What part of the process of creating this project did you learn the most from?

Probably the field work component. The process of collecting the eleven interviews and stories brought me closer to the project and my objectives. Everything became much clearer after that.

What aspect of this project are you the most proud of?

Probably the presence that it’s been able to hold within the context of my home community. I’m ecstatic that the project has been so well received in Témiscaming and Kipawa — it’s motivation for me to expand it in the future!

How did you react to the news that you won a medal for your work?

I was home alone when I found out, so I just stared at my laptop for a while. Then one of my roommates came home. Once I told her, the reality of it all began to sink in. Right after that I started to phone my family — including the ones living out west. I’m sure the ol’ cellphone company loved me that day.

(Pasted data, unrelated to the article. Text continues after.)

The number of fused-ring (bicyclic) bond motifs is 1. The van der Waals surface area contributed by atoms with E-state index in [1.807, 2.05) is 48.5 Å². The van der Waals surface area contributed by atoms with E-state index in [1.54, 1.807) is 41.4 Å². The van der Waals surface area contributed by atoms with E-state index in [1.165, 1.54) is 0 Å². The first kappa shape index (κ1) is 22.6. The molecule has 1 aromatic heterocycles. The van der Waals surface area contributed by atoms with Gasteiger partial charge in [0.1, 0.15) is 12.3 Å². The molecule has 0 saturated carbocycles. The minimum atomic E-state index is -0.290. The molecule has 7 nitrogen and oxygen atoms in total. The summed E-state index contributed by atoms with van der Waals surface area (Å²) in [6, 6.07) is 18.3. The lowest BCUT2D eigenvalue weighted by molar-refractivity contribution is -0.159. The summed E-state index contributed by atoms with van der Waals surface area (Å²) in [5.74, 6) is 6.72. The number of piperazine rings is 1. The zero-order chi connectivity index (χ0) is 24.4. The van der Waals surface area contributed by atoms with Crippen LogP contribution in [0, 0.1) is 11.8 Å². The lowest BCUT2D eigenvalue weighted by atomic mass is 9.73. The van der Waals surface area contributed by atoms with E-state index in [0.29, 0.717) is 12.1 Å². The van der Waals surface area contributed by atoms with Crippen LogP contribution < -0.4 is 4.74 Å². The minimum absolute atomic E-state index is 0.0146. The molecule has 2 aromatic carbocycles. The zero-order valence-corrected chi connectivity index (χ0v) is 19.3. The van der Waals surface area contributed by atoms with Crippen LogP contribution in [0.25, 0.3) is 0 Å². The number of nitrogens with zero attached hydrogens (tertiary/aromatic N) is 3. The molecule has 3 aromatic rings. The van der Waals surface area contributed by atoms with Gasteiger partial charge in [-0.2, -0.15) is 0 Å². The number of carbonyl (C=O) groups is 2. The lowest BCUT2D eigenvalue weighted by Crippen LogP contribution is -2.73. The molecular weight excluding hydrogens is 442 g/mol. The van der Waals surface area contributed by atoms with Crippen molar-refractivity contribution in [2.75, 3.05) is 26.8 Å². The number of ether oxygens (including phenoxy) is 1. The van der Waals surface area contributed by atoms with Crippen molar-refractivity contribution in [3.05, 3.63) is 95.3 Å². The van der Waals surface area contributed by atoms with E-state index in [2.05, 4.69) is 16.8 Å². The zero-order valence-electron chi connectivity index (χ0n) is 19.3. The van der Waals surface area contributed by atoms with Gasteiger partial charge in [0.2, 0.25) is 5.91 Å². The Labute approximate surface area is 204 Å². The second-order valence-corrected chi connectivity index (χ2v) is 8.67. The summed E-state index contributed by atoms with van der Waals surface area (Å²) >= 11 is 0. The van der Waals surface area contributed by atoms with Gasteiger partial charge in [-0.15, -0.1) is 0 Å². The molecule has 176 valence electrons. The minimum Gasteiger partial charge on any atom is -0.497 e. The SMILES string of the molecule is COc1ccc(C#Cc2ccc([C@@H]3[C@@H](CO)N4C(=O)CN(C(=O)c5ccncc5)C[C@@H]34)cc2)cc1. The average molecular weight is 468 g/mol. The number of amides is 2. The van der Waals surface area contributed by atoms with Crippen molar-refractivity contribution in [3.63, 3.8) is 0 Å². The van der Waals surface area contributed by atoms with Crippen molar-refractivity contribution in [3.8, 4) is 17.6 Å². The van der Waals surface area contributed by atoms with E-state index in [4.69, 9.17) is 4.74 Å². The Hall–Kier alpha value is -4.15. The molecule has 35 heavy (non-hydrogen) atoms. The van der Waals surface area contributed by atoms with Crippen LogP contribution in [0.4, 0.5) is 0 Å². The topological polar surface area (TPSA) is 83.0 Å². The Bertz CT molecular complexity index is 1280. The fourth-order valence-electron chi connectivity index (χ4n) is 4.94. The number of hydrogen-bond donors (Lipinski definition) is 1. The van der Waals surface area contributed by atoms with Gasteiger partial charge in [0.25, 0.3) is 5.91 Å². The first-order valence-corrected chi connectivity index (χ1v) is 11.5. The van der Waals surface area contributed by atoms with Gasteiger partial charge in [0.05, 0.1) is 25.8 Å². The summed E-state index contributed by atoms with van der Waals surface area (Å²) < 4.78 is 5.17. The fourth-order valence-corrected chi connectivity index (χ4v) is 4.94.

What’s your fondest memory from your studies at OCAD U, and what will you miss the most?

I’ll miss those moments of walking into a class on the first day of semester expecting it to be just OK, but then having it blow my mind! OCAD U has been filled with these unexpected gems and I’m so thankful for that. I would hate to have gone though university getting exactly what I expected. The unanticipated is so much better  — it requires one to be creative.

What are you planning to do next?

I will be going to Humber College in the fall for a Graduate Certificate in Arts Administration and Cultural Management. It’s the next step towards my career goal, which is to imagine arts projects and programming that are specific to rural communities. I also plan to expand the Water-Log project  —  hopefully with funding next time around (fingers crossed)!  

Find out more about Meghan Hunter-Gauthier

Water-Log // Registre de l’eau

LinkedIn